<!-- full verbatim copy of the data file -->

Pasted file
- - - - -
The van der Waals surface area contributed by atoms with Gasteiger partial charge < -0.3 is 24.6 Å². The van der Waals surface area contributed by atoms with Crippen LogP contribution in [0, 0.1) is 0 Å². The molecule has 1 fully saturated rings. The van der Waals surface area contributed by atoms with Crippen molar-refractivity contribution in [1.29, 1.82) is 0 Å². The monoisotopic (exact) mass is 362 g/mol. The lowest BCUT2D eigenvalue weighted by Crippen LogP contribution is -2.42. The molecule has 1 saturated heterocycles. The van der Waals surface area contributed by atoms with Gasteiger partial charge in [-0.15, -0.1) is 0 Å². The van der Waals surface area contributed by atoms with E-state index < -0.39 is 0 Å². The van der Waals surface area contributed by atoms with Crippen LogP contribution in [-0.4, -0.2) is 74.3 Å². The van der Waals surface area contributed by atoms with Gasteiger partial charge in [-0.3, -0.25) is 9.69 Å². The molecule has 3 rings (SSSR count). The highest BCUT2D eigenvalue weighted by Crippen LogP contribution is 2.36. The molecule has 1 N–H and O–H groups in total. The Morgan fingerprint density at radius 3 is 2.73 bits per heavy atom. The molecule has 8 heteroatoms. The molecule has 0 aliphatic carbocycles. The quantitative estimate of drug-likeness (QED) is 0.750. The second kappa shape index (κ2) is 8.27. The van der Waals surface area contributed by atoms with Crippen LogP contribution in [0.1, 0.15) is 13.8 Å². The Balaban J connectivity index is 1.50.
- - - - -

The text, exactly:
The van der Waals surface area contributed by atoms with Gasteiger partial charge < -0.3 is 24.6 Å². The van der Waals surface area contributed by atoms with Crippen LogP contribution in [0, 0.1) is 0 Å². The molecule has 1 fully saturated rings. The van der Waals surface area contributed by atoms with Crippen molar-refractivity contribution in [1.29, 1.82) is 0 Å². The monoisotopic (exact) mass is 362 g/mol. The lowest BCUT2D eigenvalue weighted by Crippen LogP contribution is -2.42. The molecule has 1 saturated heterocycles. The van der Waals surface area contributed by atoms with Gasteiger partial charge in [-0.15, -0.1) is 0 Å². The van der Waals surface area contributed by atoms with E-state index < -0.39 is 0 Å². The van der Waals surface area contributed by atoms with Crippen LogP contribution in [-0.4, -0.2) is 74.3 Å². The van der Waals surface area contributed by atoms with Gasteiger partial charge in [-0.3, -0.25) is 9.69 Å². The molecule has 3 rings (SSSR count). The highest BCUT2D eigenvalue weighted by Crippen LogP contribution is 2.36. The molecule has 1 N–H and O–H groups in total. The Morgan fingerprint density at radius 3 is 2.73 bits per heavy atom. The molecule has 8 heteroatoms. The molecule has 0 aliphatic carbocycles. The quantitative estimate of drug-likeness (QED) is 0.750. The second kappa shape index (κ2) is 8.27. The van der Waals surface area contributed by atoms with Crippen LogP contribution in [0.1, 0.15) is 13.8 Å². The Balaban J connectivity index is 1.50.